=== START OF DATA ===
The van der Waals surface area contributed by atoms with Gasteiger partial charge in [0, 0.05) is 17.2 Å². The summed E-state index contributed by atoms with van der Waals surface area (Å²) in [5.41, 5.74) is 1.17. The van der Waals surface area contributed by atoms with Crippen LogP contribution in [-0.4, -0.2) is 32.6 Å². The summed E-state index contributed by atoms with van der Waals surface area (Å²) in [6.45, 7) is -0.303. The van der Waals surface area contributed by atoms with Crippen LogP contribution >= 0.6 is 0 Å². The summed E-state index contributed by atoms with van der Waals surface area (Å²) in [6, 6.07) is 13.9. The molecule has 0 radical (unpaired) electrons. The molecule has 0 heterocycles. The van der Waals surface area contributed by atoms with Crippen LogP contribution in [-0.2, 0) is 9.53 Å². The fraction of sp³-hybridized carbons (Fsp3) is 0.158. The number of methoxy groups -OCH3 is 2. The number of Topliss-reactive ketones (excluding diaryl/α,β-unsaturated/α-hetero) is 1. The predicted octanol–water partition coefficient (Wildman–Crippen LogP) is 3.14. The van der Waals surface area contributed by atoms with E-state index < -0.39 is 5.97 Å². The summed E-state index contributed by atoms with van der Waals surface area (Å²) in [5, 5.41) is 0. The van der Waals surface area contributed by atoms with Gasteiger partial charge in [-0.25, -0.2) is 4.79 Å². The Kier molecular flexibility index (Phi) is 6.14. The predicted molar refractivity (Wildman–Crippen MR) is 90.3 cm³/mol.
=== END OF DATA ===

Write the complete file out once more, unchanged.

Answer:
The van der Waals surface area contributed by atoms with Gasteiger partial charge in [0, 0.05) is 17.2 Å². The summed E-state index contributed by atoms with van der Waals surface area (Å²) in [5.41, 5.74) is 1.17. The van der Waals surface area contributed by atoms with Crippen LogP contribution in [-0.4, -0.2) is 32.6 Å². The summed E-state index contributed by atoms with van der Waals surface area (Å²) in [6.45, 7) is -0.303. The van der Waals surface area contributed by atoms with Crippen LogP contribution >= 0.6 is 0 Å². The summed E-state index contributed by atoms with van der Waals surface area (Å²) in [6, 6.07) is 13.9. The molecule has 0 radical (unpaired) electrons. The molecule has 0 heterocycles. The van der Waals surface area contributed by atoms with Crippen LogP contribution in [-0.2, 0) is 9.53 Å². The fraction of sp³-hybridized carbons (Fsp3) is 0.158. The number of methoxy groups -OCH3 is 2. The number of Topliss-reactive ketones (excluding diaryl/α,β-unsaturated/α-hetero) is 1. The predicted octanol–water partition coefficient (Wildman–Crippen LogP) is 3.14. The van der Waals surface area contributed by atoms with E-state index < -0.39 is 5.97 Å². The summed E-state index contributed by atoms with van der Waals surface area (Å²) in [5, 5.41) is 0. The van der Waals surface area contributed by atoms with Gasteiger partial charge in [-0.25, -0.2) is 4.79 Å². The Kier molecular flexibility index (Phi) is 6.14. The predicted molar refractivity (Wildman–Crippen MR) is 90.3 cm³/mol.